Deal or No Deal is a very popular game show on NBC. The premise is a fairly simple one although playing the actual game can be stressful for the contestants since there is a pot of one million dollars at stake.

For each game there is only one contestant, the host (who happens to be Howie Mandel in the United States version of Deal or No Deal), a banker, and 26 attaché cases filled with various cash amounts.

Each game starts with the contestant selecting one case from the 26. The host places this case next to the contestant and this particular case is not opened until the end of the game. The contestant then proceeds to randomly select and open the rest of the cases. After a few cases are opened, it is time to get an offer from the banker. The banker will consider how many attaché cases are left to open and if the big dollar amounts have been revealed, or if they are still in play. He then makes a cash offer to the contestant to stop playing the game. If the contestant accepts the cash offer, the game ends. If the contestant does not accept it, the game proceeds as before until all cases have been opened except for one from the remaining 26 and the original one the contestant selected. The banker then makes the final offer and if turned down, the contestant opens the first case he selected and gets to keep the amount inside.

Since there are a set number of attaché cases in the game, and when the attaché cases are opened we learn the dollar amounts, it can be determined what the odds are that a big dollar amount is left to be won. This helps the contestant determine whether to accept the bank’s offer, or to go for the big payout. Of course ultimately it comes down to luck. In order to win the one million dollars, the contestant has to pick the case containing it out of the 26 original cases at the start of the game and not sell out until the end. That is why not many players go on to win the million dollar jackpot. However, many contestants have won large pots in the tens of thousand and hundreds of thousand dollars.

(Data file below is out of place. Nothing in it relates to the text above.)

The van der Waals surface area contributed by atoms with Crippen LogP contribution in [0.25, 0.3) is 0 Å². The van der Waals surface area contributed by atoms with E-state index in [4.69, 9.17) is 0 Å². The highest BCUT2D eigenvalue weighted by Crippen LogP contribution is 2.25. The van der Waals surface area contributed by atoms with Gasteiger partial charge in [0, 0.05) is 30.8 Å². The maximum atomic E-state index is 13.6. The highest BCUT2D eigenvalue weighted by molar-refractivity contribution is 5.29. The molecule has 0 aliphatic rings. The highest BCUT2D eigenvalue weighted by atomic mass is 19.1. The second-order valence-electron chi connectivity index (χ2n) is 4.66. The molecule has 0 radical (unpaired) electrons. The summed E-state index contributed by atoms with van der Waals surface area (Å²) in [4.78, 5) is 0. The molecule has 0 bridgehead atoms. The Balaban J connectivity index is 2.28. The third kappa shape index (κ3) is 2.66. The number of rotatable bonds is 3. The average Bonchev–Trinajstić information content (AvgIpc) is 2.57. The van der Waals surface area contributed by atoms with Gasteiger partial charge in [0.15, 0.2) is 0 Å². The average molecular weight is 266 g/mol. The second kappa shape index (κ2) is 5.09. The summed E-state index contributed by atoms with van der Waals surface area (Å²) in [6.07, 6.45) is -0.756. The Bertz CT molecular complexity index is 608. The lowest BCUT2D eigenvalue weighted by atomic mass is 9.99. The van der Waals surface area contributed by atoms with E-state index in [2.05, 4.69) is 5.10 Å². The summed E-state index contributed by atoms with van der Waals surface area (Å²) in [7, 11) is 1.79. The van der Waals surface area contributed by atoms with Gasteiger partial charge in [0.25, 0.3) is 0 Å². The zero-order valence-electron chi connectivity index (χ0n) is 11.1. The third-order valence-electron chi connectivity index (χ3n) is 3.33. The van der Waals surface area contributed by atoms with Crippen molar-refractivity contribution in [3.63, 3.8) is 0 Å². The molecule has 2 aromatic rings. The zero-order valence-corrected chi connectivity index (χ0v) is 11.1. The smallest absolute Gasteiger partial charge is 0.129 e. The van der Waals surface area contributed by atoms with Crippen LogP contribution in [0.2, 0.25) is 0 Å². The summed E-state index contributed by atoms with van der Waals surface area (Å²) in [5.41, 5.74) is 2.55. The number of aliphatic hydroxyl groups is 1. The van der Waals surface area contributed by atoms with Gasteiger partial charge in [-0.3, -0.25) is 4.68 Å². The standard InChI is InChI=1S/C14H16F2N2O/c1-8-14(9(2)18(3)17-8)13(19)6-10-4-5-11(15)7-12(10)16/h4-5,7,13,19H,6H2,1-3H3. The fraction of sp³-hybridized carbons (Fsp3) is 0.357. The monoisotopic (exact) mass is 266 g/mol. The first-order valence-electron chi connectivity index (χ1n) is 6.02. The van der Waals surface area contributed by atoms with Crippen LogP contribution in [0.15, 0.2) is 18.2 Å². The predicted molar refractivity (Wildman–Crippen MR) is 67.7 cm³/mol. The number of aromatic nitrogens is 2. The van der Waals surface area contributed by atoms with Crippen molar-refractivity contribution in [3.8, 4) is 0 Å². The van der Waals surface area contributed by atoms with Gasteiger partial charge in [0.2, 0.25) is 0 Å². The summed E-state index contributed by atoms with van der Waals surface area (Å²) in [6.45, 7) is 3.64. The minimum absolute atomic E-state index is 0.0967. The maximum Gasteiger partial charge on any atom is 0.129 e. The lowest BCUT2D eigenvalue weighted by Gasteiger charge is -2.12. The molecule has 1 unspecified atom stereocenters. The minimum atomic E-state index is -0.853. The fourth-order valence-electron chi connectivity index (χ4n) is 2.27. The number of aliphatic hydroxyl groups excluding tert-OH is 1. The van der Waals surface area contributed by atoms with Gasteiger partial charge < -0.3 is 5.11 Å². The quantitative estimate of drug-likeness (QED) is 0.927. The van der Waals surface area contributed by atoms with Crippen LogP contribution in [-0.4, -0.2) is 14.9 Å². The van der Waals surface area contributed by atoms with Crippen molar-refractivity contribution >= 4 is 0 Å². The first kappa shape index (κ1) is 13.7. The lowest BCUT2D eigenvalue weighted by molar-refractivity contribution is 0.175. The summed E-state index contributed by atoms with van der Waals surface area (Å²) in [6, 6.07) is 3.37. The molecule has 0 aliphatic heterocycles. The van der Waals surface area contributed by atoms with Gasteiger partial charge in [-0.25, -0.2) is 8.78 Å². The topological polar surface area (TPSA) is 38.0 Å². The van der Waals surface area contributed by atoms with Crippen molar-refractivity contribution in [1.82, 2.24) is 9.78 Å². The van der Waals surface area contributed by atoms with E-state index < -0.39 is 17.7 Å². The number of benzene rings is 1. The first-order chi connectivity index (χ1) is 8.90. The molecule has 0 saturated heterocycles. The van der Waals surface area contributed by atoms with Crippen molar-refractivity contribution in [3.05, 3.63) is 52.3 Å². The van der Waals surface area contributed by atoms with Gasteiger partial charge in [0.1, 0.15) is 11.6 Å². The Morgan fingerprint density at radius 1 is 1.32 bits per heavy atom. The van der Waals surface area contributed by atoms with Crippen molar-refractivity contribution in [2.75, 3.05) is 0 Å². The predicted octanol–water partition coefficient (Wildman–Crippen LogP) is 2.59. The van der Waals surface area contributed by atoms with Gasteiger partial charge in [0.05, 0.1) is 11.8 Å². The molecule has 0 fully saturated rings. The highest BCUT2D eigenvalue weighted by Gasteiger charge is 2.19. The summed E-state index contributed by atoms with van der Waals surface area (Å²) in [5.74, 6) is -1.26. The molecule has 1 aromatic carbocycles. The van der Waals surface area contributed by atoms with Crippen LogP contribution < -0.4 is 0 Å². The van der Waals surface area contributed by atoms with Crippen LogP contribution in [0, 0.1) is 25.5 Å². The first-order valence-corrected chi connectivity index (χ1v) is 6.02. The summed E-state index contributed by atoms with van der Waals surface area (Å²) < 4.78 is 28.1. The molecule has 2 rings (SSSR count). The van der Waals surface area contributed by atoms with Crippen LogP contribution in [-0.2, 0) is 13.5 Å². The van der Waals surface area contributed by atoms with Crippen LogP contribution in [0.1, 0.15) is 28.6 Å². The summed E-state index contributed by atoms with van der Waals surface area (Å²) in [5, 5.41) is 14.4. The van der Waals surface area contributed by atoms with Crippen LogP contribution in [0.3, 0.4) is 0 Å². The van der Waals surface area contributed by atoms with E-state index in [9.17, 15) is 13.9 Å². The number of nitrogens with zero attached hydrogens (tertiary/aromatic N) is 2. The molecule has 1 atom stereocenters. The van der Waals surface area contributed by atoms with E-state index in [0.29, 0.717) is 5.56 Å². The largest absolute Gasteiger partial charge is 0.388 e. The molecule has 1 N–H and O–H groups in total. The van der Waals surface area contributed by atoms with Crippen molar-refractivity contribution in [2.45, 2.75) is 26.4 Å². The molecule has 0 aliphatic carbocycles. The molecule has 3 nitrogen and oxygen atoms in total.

Contestants are allowed to bring a support group of family members or friends along with them to Deal or No Deal for advice throughout the game. The support group is not allowed in the playing area but is seated just off to the side so they can easily communicate with the player.

Due to the unique playing format of Deal or No Deal, this game show has become one of the most favored game shows in recent history and has millions of fans worldwide.